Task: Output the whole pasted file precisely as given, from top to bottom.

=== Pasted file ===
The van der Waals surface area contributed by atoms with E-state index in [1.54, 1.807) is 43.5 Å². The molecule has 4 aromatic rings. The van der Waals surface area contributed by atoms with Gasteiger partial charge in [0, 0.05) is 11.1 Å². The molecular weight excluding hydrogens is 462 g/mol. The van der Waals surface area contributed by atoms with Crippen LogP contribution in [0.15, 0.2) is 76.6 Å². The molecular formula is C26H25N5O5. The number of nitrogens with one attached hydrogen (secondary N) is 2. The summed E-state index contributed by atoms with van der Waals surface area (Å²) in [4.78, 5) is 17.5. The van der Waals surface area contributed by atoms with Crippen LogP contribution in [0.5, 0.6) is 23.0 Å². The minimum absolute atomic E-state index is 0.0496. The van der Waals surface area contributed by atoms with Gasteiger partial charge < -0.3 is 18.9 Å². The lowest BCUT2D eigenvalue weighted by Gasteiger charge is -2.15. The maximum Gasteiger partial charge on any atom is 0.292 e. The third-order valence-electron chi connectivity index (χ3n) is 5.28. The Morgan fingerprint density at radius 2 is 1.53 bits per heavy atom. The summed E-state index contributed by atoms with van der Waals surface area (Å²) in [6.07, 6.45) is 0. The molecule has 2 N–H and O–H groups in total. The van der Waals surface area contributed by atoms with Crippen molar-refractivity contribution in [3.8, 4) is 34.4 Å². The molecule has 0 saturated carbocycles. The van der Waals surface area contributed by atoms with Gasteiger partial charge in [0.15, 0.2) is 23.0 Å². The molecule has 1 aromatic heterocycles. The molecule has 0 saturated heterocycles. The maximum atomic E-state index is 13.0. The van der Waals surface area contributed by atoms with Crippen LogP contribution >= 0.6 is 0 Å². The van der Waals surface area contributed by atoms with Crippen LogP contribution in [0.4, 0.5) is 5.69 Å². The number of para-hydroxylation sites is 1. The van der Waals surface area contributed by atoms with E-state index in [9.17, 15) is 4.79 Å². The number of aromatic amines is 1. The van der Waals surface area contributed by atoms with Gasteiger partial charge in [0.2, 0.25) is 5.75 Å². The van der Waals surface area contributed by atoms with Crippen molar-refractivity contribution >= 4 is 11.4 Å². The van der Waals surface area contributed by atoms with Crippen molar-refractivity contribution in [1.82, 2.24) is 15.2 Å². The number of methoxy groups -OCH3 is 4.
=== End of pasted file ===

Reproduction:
The van der Waals surface area contributed by atoms with E-state index in [1.54, 1.807) is 43.5 Å². The molecule has 4 aromatic rings. The van der Waals surface area contributed by atoms with Gasteiger partial charge in [0, 0.05) is 11.1 Å². The molecular weight excluding hydrogens is 462 g/mol. The van der Waals surface area contributed by atoms with Crippen LogP contribution in [0.15, 0.2) is 76.6 Å². The molecular formula is C26H25N5O5. The number of nitrogens with one attached hydrogen (secondary N) is 2. The summed E-state index contributed by atoms with van der Waals surface area (Å²) in [4.78, 5) is 17.5. The van der Waals surface area contributed by atoms with Crippen LogP contribution in [0.5, 0.6) is 23.0 Å². The minimum absolute atomic E-state index is 0.0496. The van der Waals surface area contributed by atoms with Gasteiger partial charge < -0.3 is 18.9 Å². The lowest BCUT2D eigenvalue weighted by Gasteiger charge is -2.15. The maximum Gasteiger partial charge on any atom is 0.292 e. The third-order valence-electron chi connectivity index (χ3n) is 5.28. The Morgan fingerprint density at radius 2 is 1.53 bits per heavy atom. The summed E-state index contributed by atoms with van der Waals surface area (Å²) in [6.07, 6.45) is 0. The molecule has 2 N–H and O–H groups in total. The van der Waals surface area contributed by atoms with Crippen molar-refractivity contribution in [3.8, 4) is 34.4 Å². The molecule has 0 saturated carbocycles. The van der Waals surface area contributed by atoms with Gasteiger partial charge in [0.15, 0.2) is 23.0 Å². The molecule has 1 aromatic heterocycles. The molecule has 0 saturated heterocycles. The maximum atomic E-state index is 13.0. The van der Waals surface area contributed by atoms with Crippen LogP contribution >= 0.6 is 0 Å². The van der Waals surface area contributed by atoms with Crippen LogP contribution in [0.4, 0.5) is 5.69 Å². The number of para-hydroxylation sites is 1. The van der Waals surface area contributed by atoms with E-state index in [9.17, 15) is 4.79 Å². The number of aromatic amines is 1. The van der Waals surface area contributed by atoms with Gasteiger partial charge in [0.2, 0.25) is 5.75 Å². The van der Waals surface area contributed by atoms with Crippen molar-refractivity contribution >= 4 is 11.4 Å². The van der Waals surface area contributed by atoms with Crippen molar-refractivity contribution in [1.82, 2.24) is 15.2 Å². The number of methoxy groups -OCH3 is 4.